OTTAWA (Reuters) - Canada will buy 65 new fighter jets from Lockheed Martin Corp for C$9 billion ($8.6 billion), one of the biggest arms deals in the nation’s history, Defense Minister Peter MacKay said on Friday.
The first of the new generation Joint Strike Fighters will be delivered in 2016. The F-35s are designed to replace Canada’s CF-18s, which are scheduled to reach the end of their working lives in about 2020.
MacKay brushed off criticism from opposition legislators who say the planes are too expensive and who question why Lockheed Martin received a sole-source contract.
“This is the best aircraft we can provide our men and women in uniform ... This is one of the largest defense procurement projects in Canadian history,” MacKay told a news conference.
The C$9 billion also covers weapons, training and equipment. MacKay said media reports of a separate C$7 billion 20-year maintenance deal were wrong and said an agreement would be concluded once the jets started going into production.
The Joint Strike Fighter program is being funded by the United States, Canada, Turkey, Britain, Italy, Norway, Denmark, Australia and the Netherlands. Canada, which was involved from the start, says it has already spent C$168 million.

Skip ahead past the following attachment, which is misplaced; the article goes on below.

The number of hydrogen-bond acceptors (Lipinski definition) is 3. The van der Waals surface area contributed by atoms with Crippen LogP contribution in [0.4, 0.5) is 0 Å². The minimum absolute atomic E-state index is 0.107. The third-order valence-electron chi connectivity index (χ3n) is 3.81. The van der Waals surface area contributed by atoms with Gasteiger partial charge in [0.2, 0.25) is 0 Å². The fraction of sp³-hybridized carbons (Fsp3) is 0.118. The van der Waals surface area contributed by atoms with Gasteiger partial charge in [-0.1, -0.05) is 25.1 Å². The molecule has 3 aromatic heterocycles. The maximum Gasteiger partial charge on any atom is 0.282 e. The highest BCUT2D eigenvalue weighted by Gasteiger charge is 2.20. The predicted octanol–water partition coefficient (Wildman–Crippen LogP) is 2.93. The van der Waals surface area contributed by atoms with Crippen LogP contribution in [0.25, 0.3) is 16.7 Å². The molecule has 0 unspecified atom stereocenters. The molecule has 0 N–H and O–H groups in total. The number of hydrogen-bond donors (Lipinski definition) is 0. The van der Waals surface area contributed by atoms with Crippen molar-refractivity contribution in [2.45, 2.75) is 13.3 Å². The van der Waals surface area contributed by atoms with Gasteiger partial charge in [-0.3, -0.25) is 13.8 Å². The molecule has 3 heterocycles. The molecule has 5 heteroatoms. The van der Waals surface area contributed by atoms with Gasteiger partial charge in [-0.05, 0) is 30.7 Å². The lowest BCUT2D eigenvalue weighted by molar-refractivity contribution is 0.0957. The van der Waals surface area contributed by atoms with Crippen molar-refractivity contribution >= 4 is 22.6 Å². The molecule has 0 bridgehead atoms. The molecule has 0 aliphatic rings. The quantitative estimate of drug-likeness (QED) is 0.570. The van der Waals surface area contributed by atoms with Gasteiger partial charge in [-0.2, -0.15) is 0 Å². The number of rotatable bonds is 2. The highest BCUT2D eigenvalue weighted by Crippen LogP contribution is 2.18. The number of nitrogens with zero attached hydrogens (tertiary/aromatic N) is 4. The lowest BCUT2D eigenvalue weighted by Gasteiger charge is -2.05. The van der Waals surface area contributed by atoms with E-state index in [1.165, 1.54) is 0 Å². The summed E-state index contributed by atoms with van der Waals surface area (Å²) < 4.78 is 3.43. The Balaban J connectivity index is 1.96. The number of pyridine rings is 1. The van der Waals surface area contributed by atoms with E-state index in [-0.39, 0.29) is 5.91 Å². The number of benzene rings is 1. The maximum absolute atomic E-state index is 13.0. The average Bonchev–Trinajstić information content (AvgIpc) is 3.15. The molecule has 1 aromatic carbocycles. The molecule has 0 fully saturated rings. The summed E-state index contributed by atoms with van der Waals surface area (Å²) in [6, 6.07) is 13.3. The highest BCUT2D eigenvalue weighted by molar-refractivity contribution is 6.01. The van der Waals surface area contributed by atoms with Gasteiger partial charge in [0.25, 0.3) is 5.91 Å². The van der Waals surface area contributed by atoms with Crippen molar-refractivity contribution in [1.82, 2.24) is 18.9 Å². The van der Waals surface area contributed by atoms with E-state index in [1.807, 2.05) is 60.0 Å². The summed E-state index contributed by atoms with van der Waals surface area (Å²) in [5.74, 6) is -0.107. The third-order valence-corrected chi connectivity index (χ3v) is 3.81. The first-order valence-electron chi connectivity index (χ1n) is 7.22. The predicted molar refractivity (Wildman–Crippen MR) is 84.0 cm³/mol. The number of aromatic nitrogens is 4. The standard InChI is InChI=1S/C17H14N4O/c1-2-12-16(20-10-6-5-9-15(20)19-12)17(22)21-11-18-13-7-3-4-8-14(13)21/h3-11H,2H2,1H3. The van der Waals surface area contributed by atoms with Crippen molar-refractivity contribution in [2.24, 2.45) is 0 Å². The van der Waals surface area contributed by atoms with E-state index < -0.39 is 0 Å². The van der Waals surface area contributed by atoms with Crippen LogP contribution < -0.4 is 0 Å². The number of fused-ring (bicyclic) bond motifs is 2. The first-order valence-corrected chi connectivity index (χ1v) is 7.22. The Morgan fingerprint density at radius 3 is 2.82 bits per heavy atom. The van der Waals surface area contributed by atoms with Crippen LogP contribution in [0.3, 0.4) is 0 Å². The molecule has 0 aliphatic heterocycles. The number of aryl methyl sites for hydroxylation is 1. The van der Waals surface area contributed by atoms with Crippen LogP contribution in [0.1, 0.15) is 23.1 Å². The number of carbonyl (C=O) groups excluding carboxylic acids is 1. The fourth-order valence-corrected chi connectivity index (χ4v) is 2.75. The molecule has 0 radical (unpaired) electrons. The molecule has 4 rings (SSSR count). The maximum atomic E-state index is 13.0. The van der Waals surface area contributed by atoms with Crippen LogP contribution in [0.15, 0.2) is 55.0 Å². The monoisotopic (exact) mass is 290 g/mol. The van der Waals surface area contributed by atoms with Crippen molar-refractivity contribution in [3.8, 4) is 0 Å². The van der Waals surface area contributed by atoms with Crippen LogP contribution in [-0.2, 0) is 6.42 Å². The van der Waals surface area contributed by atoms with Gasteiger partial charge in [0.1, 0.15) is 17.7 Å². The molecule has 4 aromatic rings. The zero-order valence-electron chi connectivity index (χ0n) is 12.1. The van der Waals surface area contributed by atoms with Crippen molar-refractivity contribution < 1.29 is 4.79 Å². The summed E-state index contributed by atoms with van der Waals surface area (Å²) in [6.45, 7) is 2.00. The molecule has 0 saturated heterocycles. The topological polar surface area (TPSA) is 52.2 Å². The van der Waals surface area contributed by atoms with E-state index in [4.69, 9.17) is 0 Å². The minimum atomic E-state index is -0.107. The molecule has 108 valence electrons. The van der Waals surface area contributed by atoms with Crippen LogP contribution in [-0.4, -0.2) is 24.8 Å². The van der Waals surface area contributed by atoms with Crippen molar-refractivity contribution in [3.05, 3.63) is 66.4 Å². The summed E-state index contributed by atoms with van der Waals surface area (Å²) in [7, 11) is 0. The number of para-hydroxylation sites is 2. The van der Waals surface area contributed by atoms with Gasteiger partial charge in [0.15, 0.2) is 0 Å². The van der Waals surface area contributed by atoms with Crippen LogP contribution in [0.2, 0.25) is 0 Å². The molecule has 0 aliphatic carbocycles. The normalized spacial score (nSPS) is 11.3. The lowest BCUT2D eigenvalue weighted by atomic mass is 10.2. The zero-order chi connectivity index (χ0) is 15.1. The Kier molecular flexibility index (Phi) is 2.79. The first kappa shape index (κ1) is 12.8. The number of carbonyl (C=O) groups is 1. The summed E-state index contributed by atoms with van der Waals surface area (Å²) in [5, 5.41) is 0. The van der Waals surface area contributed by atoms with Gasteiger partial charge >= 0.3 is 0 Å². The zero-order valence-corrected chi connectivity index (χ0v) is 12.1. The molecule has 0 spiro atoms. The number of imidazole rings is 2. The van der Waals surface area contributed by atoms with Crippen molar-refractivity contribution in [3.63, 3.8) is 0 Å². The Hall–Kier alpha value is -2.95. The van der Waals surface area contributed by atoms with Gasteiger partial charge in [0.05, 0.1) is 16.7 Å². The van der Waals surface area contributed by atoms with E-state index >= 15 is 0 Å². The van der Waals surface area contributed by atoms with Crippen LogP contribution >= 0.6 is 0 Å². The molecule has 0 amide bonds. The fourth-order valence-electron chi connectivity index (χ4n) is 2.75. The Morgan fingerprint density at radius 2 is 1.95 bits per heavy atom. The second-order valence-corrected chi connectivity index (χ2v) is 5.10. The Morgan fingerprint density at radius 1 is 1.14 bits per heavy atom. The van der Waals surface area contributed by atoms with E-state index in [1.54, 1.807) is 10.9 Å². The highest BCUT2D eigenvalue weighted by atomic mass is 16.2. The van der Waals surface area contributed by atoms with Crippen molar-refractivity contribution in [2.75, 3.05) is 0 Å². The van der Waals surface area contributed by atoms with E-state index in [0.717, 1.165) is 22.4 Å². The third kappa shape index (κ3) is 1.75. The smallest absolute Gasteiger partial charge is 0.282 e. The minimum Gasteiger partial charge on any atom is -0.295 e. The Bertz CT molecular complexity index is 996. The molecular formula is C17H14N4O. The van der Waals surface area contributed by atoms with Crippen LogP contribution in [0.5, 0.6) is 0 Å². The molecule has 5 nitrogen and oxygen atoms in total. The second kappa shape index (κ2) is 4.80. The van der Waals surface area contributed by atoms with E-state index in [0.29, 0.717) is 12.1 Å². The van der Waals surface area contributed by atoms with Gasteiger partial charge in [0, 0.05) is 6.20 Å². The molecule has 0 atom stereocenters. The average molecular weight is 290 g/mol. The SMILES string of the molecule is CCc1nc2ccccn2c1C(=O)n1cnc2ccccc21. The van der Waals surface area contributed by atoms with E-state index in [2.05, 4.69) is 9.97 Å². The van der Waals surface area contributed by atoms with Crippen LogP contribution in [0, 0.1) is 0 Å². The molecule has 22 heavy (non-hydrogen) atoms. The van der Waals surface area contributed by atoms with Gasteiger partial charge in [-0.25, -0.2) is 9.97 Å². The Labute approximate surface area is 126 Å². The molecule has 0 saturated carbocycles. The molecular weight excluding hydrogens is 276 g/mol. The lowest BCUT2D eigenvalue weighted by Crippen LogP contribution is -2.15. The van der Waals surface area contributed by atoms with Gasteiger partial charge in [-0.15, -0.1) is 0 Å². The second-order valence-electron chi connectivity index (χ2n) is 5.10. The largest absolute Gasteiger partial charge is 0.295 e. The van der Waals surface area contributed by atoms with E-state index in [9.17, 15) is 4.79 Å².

The JSF is set to be the world’s costliest arms acquisition program. The United States alone is scheduled to buy 2,443 of the planes for more than $300 billion.
Industry Minister Tony Clement said Canadian companies would be able to bid for business for all the planes, not just the ones Ottawa will buy.
The opposition Liberal Party promises to freeze the deal if it takes power. However polls show it trails the ruling Conservatives and would have little chance of winning an election now.
MacKay dismissed the criticism, saying Lockheed Martin had won an open competition in 2001 to supply the JSF -- a time when Canada’s previous Liberal government was in power and already helping to fund the project.
“I am questioning the hypocrisy which seems to soar higher than this aircraft in now criticizing purchasing the very plane that the previous government signaled ... very early on, that they were going to do,” he said.
But a former top Canadian defense official involved in the decision to help fund the JSF said Ottawa’s development role did not automatically mean Canada had to buy the plane.
“If you sole-source, everybody loses. The taxpayer loses ... you lose a lot of leverage, up to 20 percent,” Alan Williams told Reuters, saying the Conservative government had in recent years effectively sole-sourced almost C$40 billion worth of defense contracts.
“We’re supposed to buy a product that best meets the military’s needs. How do you know that without doing a rigorous comparison? ... Just because we took part in a program does not mean that it’s the best one for us,” he said.
Reporting by David Ljunggren; editing by Rob Wilson